For many of you, it may be that you want to go to Confession, but don’t know what to confess. Typically, we prepare for the Sacrament by examining our consciences with the Ten Commandments. What may be more helpful for you is the following examination of conscience that I found online at www.patheos.com/blogs/kathyschiffer. It uses the seven deadly sins and the four cardinal virtues as a guide. I hope it helps.

Feel free to bring this into the confessional at the Penance Service on Tuesday. See you there!

May you know the peace of Christ,

Fr Greg

 

Have I practiced the virtue of Chastity?

For example:

  • Have I permitted myself to watch movies or daytime television shows which are not edifying, which depict sexual scenarios, or which advocate for cohabitation or homosexual relationships?

Have I practiced the virtue of Temperance?

For example:

  • Have I indulged my love of sweets or snack foods, to the detriment of my health?
  • Have I continued to smoke heavily, or to consume alcoholic beverages excessively?
  • Have I been immoderate in any activity, such as watching too much TV?

Have I practiced the virtue of Charity?

For example:

  • Have I been a “busybody,” unkind to a neighbor either by my thoughts or by my actions?
  • Have I had a smile for a family member or loved one, or was I critical, hurting someone’s feelings?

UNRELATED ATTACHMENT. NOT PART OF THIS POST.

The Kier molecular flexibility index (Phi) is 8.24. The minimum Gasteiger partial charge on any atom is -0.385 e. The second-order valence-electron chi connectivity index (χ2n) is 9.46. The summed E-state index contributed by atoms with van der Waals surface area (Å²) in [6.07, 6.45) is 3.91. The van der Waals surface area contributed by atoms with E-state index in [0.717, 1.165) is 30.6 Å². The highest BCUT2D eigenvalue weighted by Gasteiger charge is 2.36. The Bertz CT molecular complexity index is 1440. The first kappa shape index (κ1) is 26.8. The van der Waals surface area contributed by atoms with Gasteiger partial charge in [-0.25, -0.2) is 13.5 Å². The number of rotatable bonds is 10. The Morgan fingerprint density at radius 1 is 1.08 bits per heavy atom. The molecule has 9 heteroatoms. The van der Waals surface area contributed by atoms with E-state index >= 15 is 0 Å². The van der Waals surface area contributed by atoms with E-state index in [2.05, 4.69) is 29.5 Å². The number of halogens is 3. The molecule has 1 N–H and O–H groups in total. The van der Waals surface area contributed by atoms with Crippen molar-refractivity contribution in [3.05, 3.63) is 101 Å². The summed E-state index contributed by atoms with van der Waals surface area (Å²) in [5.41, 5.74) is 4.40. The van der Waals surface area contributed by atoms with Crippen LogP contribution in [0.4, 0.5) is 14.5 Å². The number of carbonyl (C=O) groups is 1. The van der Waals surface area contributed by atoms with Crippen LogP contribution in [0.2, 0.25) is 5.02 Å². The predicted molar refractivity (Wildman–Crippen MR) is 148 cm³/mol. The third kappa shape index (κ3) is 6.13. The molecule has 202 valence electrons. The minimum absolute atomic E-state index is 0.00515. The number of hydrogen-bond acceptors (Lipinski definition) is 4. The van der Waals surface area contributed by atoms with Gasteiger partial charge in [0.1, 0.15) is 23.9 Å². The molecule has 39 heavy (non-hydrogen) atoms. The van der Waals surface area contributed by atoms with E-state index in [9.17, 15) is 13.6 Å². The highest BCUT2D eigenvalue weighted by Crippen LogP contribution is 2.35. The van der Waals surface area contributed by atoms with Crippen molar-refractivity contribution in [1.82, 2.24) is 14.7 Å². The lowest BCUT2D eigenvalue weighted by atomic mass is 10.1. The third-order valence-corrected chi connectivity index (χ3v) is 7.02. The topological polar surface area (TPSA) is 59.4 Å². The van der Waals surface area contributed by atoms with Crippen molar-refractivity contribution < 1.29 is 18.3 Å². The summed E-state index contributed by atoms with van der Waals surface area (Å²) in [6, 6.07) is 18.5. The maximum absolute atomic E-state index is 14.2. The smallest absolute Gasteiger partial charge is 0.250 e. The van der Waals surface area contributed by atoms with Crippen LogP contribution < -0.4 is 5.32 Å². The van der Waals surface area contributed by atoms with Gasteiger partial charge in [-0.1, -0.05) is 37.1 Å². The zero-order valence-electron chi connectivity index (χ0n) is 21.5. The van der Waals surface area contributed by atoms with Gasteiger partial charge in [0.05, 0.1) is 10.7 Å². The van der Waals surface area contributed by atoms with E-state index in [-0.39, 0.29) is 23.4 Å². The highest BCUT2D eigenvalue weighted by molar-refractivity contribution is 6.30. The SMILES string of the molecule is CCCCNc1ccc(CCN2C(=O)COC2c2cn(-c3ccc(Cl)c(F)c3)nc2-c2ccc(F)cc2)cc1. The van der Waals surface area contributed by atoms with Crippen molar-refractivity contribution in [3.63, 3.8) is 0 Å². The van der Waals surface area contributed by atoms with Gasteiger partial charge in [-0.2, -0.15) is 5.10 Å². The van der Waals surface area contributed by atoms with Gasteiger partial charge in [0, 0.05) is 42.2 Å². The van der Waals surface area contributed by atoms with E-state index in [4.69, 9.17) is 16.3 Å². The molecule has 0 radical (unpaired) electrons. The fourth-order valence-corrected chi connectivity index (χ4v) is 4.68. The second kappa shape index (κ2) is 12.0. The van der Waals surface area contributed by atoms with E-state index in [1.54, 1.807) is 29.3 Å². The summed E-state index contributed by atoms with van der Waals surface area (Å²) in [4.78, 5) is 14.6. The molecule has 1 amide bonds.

Have I practiced the virtue of Diligence?

For example:

  • Have I used my physical limitations as an excuse for laziness?
  • Have I neglected prayer, ignored my friend’s birthday, sat around the house when I might have helped with the dishes?
  • Have I exercised my responsibility to become familiar with the issues, and to vote (by absentee ballot, if necessary) for the candidates who will best protect the values I hold dear?

Have I practiced the virtue of Patience?

For example:

  • Was I unkind (or downright rude) to a telephone caller, impatient with a visitor, crabby when things didn’t go just the way I wanted?
  • Did I complain if someone took me to a restaurant or public place, because we had to wait for service?
  • Did I criticize my doctor, my caretaker, my child, for not serving me better?

Have I practiced the virtue of Kindness?

For example:

  • Was I jealous of the attention paid to someone else, wanting everyone to notice me instead?
  • Did I feel angry because someone else had more money, or better health, or because my grown children did not have enough time to spend with me?
  • Did I compliment someone who looked good, or did I only have harsh words to say?

Have I practiced the virtue of Humility?

For example:

  • Did I accept a compliment graciously but then move on, refusing to keep the attention turned toward myself?
  • Was I willing to let someone else be the center of attention?
  • Did I feel grateful for the kindness of my family and others, and appreciative of my caregiver’s efforts?
  • Did I believe that I had no need of confession, because I never even leave the house?

Lord, help us to recognize the times that we have failed to live a virtuous life—and grant us the grace of true contrition and a resolve to do Your will. Amen.